Skip to content

U-turns and consultation

Every Government changes its mind from time to time.

It could be a virtue – showing a responsive attitude and a degree of flexibility.

But it is more complicated than that.

In the UK, our political culture is ambivalent. We admire politicians who ‘stick to their guns’ (The lady is not for turning etc) and are steadfast in the teeth of criticism. But at the same time the media rejoices whenever it secures a change of policy from its campaigns. At other times, they portray U-turns as a sign of weakness.

Last weekend, The Times editorial listed the current Government’s many recent U-turns.  It mentions:

  • Mass-testing for coronavirus
  • The NHS contact-tracing app
  • Visa surcharge for foreign NHS workers
  • Residency rules for families of foreign NHS workers who died of Covid-19
  • Electronic voting in the House of Commons
  • Re-opening schools in June
  • Quarantine rules for UK residents returning from overseas
  • Allowing Huawei to help build 5G

and it did not even mention Marcus Rashford!

The Times was no doubt inspired by the debacle surrounding ‘A level’ and GCSE results in England. In another article, we put the Ofqual’s consultation under the microscope Or it may have spotted another emerging U-turn over the wearing of masks in schools. Despite providing excellent copy for newspapers, The Times is clearly fed up with the frequency of policy summersaults. It concludes that the Government is ‘drifting into positions without having done the preparatory work by considering the consequences, testing alternatives and ‘rolling the pitch’ with the public.’ In short, it has not adequately consulted.

So what, really is the connection between U-turns and consultation?

U-turns can fall into several categories:

  • Decisions driven by dogma and where no-one wants to entertain any dissenting opinions, until events prove the policy unviable or unenforceable. The classic text-book example will always be the Poll tax, as memorably recalled by Michael Portillo in the Institute’s Conference at the Emirates stadium in 2015!
  • Decisions taken in a hurry where Ministers and officials had no time to consult widely and where they may have been over-influenced by one or more key stakeholders. It can be a hazardous and exposed position – indeed, Public Health England may have lost its independence because of its role in the decisions over testing for Covid-19.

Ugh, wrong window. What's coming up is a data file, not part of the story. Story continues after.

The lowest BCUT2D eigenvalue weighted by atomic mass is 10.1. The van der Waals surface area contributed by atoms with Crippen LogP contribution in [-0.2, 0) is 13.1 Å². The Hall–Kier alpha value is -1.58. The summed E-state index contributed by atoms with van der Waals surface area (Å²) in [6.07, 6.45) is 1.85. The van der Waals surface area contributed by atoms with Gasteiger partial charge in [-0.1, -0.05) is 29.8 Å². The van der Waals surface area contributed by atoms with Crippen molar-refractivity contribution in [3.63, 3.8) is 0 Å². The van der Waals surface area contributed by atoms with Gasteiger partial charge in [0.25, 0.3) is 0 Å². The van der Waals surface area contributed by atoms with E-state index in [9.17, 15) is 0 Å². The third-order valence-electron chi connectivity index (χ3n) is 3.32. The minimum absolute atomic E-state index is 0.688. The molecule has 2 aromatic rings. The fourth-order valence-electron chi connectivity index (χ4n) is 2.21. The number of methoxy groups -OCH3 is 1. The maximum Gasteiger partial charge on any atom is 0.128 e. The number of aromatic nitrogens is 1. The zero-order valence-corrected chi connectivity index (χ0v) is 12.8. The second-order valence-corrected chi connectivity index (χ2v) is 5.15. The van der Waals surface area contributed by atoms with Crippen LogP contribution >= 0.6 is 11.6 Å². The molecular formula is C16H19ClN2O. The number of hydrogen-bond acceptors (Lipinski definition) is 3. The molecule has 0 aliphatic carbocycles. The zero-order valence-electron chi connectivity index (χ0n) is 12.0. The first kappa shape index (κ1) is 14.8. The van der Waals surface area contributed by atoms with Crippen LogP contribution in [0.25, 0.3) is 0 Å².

• Decisions delegated below the radar or to bodies with different priorities and working practices. Aspects of the Windrush scandal were the result of the Home Office delegating the implementation of confused and contradictory policies to Border Force, UK Visas & Immigrations and other agencies whose mistakes had to be corrected – but much later.
  • Decisions where consultation was minimal, but where implementation results in unforeseen complications and provokes pressure to change policy. The failure to re-open schools in June is an example of key stakeholders (local councils and teachers) not being convinced that the plans were practical.
  • Decisions which were subject to consultation, but it either failed to highlight critical issues, or where politicians ignored what consultees were saying. Both scenarios feature in our analysis of the Ofqual consultation on ‘A levels’ and GCSEs.

The role of consultation varies. Sometimes one can speculate that it might have made all the difference. Sometimes not. No amount of dialogue can prevent politicians from making poor choices. But it can affect many other things. Colleagues and commentators are generally more forgiving of those whose enthusiasm carried them forward without engaging sufficiently, than they are of those who ignored cogent warnings from informed stakeholders. The cleverest ones know the value of building consensus behind important initiatives, and the role that good-quality consultations can play in that process.

Probably the wisest advice that this and other administrations can take if they want to avoid the gruesome headlines of newspapers bemoaning too many U-turns, is to be more cautious in making policy announcements in the first place. It is not weakness to say, “Subject to hearing your views, I would like to do such-and-such …” instead of the traditional macho-style strong leader pronouncements “I WILL do this.” For that to happen, we may need a change in the style of politics – something that does not look imminent.

However, 2020 has taught us all that we live in more uncertain world. Assumptions are far less solid, and huge shifts in public opinion and behaviour make it more difficult than ever to predict the outcome of decisions. The policy life-cycle is accelerating. There is less time to consult and also fewer opportunities to evaluate how things work out in practice. Things can go wrong faster, so mistakes can be penalised quicker too.

In such a climate, we probably need more consultation – not less. It might need to be more rapid, but no less robust.

For many in Government, that, of itself, is a U-turn!

Rhion H Jones

Founder Director

The Consultation Institute

27 August 2020

About the Author

Rhion Jones is considered a leading authority on Public Engagement and Consultation. A founding Director of the Consultation Institute, he is co-author of “The Art of Consultation” (2009) and “The Politics of Consultation” (2018). He has delivered over 500 training courses and Masterclasses and is a prolific writer on the subject, having written over 350 different Topic papers and over 50 full Briefing Papers for the Institute. Since 2003 over 15,000 person-days of training based on courses he invented have been delivered. Rhion is in demand as an entertaining Keynote Speaker and Special Adviser, particularly on the Law of Consultation, and its implications for Government and other Public Bodies. In 2017, he was awarded the ‘Lifetime Achievement Award’.

Read more about Rhion

Scroll To Top